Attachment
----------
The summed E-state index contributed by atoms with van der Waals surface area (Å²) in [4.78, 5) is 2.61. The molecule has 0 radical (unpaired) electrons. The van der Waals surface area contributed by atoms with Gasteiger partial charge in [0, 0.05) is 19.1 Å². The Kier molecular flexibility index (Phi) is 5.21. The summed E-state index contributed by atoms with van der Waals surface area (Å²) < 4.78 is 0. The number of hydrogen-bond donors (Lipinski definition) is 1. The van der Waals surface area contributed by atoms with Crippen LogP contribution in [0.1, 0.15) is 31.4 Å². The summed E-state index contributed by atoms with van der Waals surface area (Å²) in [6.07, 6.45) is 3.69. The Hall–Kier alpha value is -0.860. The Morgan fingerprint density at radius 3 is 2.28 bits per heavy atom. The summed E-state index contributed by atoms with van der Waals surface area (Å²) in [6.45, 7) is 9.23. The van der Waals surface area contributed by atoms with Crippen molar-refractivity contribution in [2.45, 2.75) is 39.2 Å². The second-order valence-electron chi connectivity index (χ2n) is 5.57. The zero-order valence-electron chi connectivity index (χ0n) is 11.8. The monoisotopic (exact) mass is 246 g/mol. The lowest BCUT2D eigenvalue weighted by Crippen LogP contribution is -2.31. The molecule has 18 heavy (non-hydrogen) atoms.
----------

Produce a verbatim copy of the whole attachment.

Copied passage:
The summed E-state index contributed by atoms with van der Waals surface area (Å²) in [4.78, 5) is 2.61. The molecule has 0 radical (unpaired) electrons. The van der Waals surface area contributed by atoms with Gasteiger partial charge in [0, 0.05) is 19.1 Å². The Kier molecular flexibility index (Phi) is 5.21. The summed E-state index contributed by atoms with van der Waals surface area (Å²) < 4.78 is 0. The number of hydrogen-bond donors (Lipinski definition) is 1. The van der Waals surface area contributed by atoms with Crippen LogP contribution in [0.1, 0.15) is 31.4 Å². The summed E-state index contributed by atoms with van der Waals surface area (Å²) in [6.07, 6.45) is 3.69. The Hall–Kier alpha value is -0.860. The Morgan fingerprint density at radius 3 is 2.28 bits per heavy atom. The summed E-state index contributed by atoms with van der Waals surface area (Å²) in [6.45, 7) is 9.23. The van der Waals surface area contributed by atoms with Crippen molar-refractivity contribution in [2.45, 2.75) is 39.2 Å². The second-order valence-electron chi connectivity index (χ2n) is 5.57. The zero-order valence-electron chi connectivity index (χ0n) is 11.8. The monoisotopic (exact) mass is 246 g/mol. The lowest BCUT2D eigenvalue weighted by Crippen LogP contribution is -2.31. The molecule has 18 heavy (non-hydrogen) atoms.